However, Frank Knobbe has him beat, according to this 5 Nov 99 post, discussing SEC investigations of insider trading:

"...his sounds more like an Extrusion Detection than Intrusion... There are packages available that scan inbound and outbound emails for certain key words/key phrases, and dump these emails in a bucket where analysts (humans) can read, evaluate, and approve or deny them. I guess this raises the question if email scanners should be considered Intrusion Detection tools..."

Although much more recent, Ronald DuFresne wrote a short paper which mentions "EDS" but doesn't say a whole lot. Fidelis sells "Extrusion Prevention Systems" "for organizations with valuable digital assets that are concerned about the theft of proprietary information... Fidelis DataSafe EPS is an extrusion prevention system that detects and prevents the unauthorized network transfer of designated sensitive or valuable information."

Bamm and I used extrusion detection techniques during Code Red. It was easier to watch outbound traffic from our infected boxes than it was to monitor inbound intrusion attempts.

Wednesday, October 22, 2003

Foundstone Publishes White Paper on Integrating Vulnerability Assessment with Incident Response

A few months back I wrote a paper for my employer, Foundstone, on how we used the Foundstone software product (previously called "Foundscan," now known as "Foundstone Enterprise) when doing incident response. We found that after collecting IR data (not before, as some advocate) we could determine if the remediation action we recommended would be worthwhile. It's no use discovering an intruder has gained access via an unpatched IIS vulnerability if the organization also runs unpatched versions of OpenSSH! This whitepaper describes how best to use vulnerability assessment products to assist incident response actions. I apologize for the small font -- Foundstone's marketing people love tiny letters...

Will Companies Let U Penn Collect Monitoring Data?

Thanks to the SANS Newsbites, I just read a fascinating article by Dan Verton at Computerworld. He reports that insurer AIG will "will offer discounted insurance rates to customers that deploy security sensors being developed by the Cyber Incident Detection & Data Analysis Center." CIDDAC, which doesn't have a web site I could find, consists of AdminForce LLC, Air Products and Chemicals, the U.S. Department of Justice, the Electric Power Research Institute, General Motors Acceptance Corp., Harvey & Mortensen Attorneys at Law, Independence Blue Cross, Liberty Bell Bank, Lockheed Martin Corp., NetForensics Inc., the Pennsylvania State Attorney General's Office, Temple University, the University of Pennsylvania's Institute for Strategic Threat Analysis & Response, and the U.S. Attorney for the Eastern District of Pennsylvania. Again, from the article:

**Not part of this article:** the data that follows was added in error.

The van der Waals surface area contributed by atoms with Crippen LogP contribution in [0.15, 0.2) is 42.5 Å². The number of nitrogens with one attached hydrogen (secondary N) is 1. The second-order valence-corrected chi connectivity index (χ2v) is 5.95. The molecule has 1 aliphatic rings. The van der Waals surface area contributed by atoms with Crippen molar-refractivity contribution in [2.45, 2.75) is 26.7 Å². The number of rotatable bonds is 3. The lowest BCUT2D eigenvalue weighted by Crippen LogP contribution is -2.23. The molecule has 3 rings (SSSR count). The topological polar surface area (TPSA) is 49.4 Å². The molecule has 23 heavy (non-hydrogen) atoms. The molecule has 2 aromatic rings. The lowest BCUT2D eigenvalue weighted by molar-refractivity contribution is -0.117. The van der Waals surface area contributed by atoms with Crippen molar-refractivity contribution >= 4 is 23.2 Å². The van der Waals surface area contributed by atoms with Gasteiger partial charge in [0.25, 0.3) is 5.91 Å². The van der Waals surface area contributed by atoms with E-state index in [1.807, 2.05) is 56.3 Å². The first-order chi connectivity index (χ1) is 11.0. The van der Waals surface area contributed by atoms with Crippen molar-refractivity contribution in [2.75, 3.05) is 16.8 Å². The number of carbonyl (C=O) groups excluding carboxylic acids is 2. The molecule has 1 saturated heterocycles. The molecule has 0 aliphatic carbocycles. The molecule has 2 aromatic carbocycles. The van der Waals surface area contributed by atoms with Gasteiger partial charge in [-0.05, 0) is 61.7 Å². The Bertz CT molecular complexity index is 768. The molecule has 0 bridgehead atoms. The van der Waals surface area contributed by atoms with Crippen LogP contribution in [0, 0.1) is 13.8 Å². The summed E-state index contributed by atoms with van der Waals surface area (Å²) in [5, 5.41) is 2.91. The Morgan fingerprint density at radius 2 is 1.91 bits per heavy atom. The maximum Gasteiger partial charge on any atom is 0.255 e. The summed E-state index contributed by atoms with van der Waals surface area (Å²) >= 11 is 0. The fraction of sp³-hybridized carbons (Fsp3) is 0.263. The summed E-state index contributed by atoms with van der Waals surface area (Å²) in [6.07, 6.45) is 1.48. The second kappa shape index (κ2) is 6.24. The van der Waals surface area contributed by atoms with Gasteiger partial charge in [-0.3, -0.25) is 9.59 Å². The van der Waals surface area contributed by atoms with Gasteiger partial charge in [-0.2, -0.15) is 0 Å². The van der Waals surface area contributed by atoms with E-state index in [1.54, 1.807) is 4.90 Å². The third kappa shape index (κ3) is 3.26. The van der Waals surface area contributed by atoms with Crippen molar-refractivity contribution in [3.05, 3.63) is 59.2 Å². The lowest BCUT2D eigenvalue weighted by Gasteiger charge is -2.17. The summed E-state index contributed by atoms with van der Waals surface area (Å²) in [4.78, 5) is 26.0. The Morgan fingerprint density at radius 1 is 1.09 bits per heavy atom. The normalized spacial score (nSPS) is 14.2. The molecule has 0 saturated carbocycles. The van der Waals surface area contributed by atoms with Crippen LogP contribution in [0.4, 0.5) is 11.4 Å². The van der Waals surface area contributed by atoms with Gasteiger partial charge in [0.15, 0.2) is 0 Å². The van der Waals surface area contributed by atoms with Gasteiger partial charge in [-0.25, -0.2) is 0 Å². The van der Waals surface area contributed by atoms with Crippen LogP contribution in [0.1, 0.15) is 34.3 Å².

"The goal is to deploy what CIDDAC calls Real-time Cyber Attack Detection Sensors, or RCADS, throughout as many U.S. companies as possible—and eventually the world—and feed incident data to a centrally managed operations facility at the University of Pennsylvania in Philadelphia... Although it has maintained a low profile to date, CIDDAC is the result of a volunteer effort by various private-sector IT companies and other firms, along with the Philadelphia InfraGard chapter.
The consortium has developed what it claims is a technical solution to the private sector's primary concern about information sharing: government access to proprietary data. 'We have a way to gather the appropriate information on cyberattacks and security incidents without digging through production data,' said Charles 'Buck' Fleming, acting executive director of CIDDAC and CEO of AdminForce LLC in Boulder, Colo.
CIDDAC is operating a prototype monitoring and operations center at facilities owned by AdminForce."
This will not work. No company is going to let AdminForce or anybody else deploy sensors in exchange for discounted insurance rates. I am flying to Dallas tomorrow on behalf of a client to evaluate the risks of outsourced managed monitoring. Having done managed monitoring in the Air Force and as a civilian, I know that clients require an extreme amount of trust in their managed monitoring vendor. I don't see security-minded organizations letting "CIDDAC" deploy sensors with the ability to see Internet-bound traffic. Does CIDDAC realize they are performing a wiretap?

The security research community's biggest problem is access to suitable data. This is caused by privacy concerns. Here's a paper on the subject. If privacy is such an issue, imagine how much bigger a problem it is to protect corporate secrets. Would a company allow a third party to watch its phone records for patterns of misuses? Of course not, unless the company trusts the vendor implicitly and creates iron-clad contracts protecting its data from disclosure and abuse.

Reliable Software Group Posts New Snort Code

Chris Kruegel wrote in focus-ids of a project called Alert Verification by William Robertson. According to the project description: